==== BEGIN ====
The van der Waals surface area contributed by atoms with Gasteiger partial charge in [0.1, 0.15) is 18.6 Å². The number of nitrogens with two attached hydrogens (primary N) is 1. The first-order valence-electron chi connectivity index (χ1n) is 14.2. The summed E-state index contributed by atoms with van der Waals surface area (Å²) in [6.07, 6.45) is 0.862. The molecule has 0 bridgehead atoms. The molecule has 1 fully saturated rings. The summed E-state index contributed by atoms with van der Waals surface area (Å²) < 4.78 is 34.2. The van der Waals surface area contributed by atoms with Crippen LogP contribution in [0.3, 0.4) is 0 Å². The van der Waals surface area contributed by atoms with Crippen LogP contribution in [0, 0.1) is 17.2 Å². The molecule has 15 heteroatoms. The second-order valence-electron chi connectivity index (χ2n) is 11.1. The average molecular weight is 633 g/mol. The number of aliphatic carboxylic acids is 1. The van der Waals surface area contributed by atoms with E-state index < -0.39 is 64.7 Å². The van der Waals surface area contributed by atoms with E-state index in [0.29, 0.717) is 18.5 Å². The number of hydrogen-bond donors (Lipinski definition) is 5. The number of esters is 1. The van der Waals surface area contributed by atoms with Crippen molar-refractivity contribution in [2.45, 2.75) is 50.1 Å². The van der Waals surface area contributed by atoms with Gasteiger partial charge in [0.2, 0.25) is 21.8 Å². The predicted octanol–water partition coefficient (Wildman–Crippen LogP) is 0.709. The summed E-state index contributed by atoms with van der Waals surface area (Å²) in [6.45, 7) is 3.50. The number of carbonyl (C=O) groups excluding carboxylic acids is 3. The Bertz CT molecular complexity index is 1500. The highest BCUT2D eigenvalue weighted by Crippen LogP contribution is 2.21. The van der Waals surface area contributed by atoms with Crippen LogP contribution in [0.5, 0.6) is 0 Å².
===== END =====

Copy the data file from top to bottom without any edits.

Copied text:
The van der Waals surface area contributed by atoms with Gasteiger partial charge in [0.1, 0.15) is 18.6 Å². The number of nitrogens with two attached hydrogens (primary N) is 1. The first-order valence-electron chi connectivity index (χ1n) is 14.2. The summed E-state index contributed by atoms with van der Waals surface area (Å²) in [6.07, 6.45) is 0.862. The molecule has 0 bridgehead atoms. The molecule has 1 fully saturated rings. The summed E-state index contributed by atoms with van der Waals surface area (Å²) < 4.78 is 34.2. The van der Waals surface area contributed by atoms with Crippen LogP contribution in [0.3, 0.4) is 0 Å². The van der Waals surface area contributed by atoms with Crippen LogP contribution in [0, 0.1) is 17.2 Å². The molecule has 15 heteroatoms. The second-order valence-electron chi connectivity index (χ2n) is 11.1. The average molecular weight is 633 g/mol. The number of aliphatic carboxylic acids is 1. The van der Waals surface area contributed by atoms with E-state index < -0.39 is 64.7 Å². The van der Waals surface area contributed by atoms with E-state index in [0.29, 0.717) is 18.5 Å². The number of hydrogen-bond donors (Lipinski definition) is 5. The number of esters is 1. The van der Waals surface area contributed by atoms with Crippen molar-refractivity contribution in [2.45, 2.75) is 50.1 Å². The van der Waals surface area contributed by atoms with Gasteiger partial charge in [0.2, 0.25) is 21.8 Å². The predicted octanol–water partition coefficient (Wildman–Crippen LogP) is 0.709. The summed E-state index contributed by atoms with van der Waals surface area (Å²) in [6.45, 7) is 3.50. The number of carbonyl (C=O) groups excluding carboxylic acids is 3. The Bertz CT molecular complexity index is 1500. The highest BCUT2D eigenvalue weighted by Crippen LogP contribution is 2.21. The van der Waals surface area contributed by atoms with Crippen LogP contribution in [0.5, 0.6) is 0 Å².